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Powell not sure would have pressed for war if knew no WMD in Iraq

Al Bawaba

US Secretary of State Powell said he does not know whether he would have recommended an invasion of Iraq if he had been told it had no stockpiles of banned weapons, even as he offered a broad defense of the Bush administration's decision to launch war against Saddam and his regime, the Washington Post reported.

In its Tuesday edition, the newspaper quoted Powell as saying that even without possessing chemical, biological or nuclear weapons, Iraqi former president Saddam Hussein intended to "acquire them" and tried to maintain the capability of producing them in case international sanctions were lifted.

However, he conceded that the US administration's conviction that Saddam already had such weapons had made the case for war more "urgent".

Asked if he would have recommended an invasion knowing Baghdad had no prohibited weapons, Powell replied, "I don't know, because it was the stockpile that presented the final little piece that made it more of a real and present danger and threat to the region and to the world."

He added the "absence of a stockpile changes the political calculus; it changes the answer you get."

Throughout the interview, Powell tried to balance the administration's rationale for going to war with the reality that no weapons of mass destruction have been uncovered in Iraq.

Powell said, history will ultimately judge that the war "was the right thing to do."

Powell added, "Saddam Hussein and his regime clearly had the intent - they never lost it - an intent that manifested itself many years ago when they actually used such horrible weapons against their enemies in Iran and against their own people."

That intent, Powell said, was also demonstrated by Hussein keeping in place the capability to produce weapons. He said Saddam continued to train and employ people who knew how to develop weapons, "and there's no question about that and there's nobody debating that part of the intelligence."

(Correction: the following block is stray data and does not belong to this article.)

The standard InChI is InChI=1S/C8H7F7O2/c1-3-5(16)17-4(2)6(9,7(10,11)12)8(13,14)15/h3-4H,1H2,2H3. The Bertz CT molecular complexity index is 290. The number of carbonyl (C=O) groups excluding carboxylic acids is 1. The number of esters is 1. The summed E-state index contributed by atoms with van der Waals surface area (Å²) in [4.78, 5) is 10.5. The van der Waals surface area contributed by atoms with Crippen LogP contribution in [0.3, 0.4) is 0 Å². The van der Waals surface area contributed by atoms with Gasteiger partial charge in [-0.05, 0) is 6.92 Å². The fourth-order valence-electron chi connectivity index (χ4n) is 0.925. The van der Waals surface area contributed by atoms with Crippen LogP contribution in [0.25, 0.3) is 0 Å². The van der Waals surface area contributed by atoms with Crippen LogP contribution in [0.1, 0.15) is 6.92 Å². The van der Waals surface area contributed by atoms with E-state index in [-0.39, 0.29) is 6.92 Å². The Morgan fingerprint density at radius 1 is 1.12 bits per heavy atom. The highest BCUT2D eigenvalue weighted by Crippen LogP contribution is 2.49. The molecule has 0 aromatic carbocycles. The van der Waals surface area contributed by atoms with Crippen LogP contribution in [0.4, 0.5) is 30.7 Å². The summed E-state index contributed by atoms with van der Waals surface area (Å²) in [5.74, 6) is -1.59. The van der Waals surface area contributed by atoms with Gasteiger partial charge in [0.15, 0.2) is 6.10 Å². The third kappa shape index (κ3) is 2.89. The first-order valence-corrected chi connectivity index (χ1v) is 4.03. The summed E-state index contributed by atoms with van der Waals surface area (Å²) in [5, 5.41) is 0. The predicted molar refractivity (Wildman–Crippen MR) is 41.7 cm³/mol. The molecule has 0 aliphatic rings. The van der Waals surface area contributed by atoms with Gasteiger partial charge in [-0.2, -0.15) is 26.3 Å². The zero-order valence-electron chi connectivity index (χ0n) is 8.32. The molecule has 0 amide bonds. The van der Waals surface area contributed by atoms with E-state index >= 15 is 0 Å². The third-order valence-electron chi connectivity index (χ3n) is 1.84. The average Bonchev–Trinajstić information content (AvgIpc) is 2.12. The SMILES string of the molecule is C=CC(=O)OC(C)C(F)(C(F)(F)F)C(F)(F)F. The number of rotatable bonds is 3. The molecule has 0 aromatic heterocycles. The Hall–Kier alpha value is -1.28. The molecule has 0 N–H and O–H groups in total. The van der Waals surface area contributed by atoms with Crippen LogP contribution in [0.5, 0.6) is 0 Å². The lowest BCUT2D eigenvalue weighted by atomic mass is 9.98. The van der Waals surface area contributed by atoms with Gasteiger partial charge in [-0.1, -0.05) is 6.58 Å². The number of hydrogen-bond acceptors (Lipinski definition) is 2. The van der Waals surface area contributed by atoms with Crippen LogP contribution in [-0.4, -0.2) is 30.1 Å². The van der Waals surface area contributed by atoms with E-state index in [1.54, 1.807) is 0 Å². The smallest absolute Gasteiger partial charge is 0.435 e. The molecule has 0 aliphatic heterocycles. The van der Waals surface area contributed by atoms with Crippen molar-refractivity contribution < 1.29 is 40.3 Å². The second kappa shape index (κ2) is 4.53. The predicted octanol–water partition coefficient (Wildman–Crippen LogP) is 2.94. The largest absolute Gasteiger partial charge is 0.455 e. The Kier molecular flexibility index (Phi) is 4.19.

Moreover, Powell said, Iraq continued to have the "technical infrastructure, labs and facilities, that will lend themselves to the production of weapons of mass destruction." Such facilities "could produce such weapons at a moment in time, now or some future moment in time," Powell said. "I think there's evidence that suggests that he was keeping a warm base, that there was an intent on his part to have that capability."

Powell asserted that Hussein was intent on creating delivery systems, such as longer-range missiles and unmanned aerial vehicles, the Post said.

"If you look at my presentation from last year, I talk about intent," Powell said. "I talk about the capability I think is there, the stockpiles, but a large part of the presentation is also what happened" and the unanswered questions about Iraq's weapons holdings. "He got a chance to answer the questions and he didn't answer the questions."
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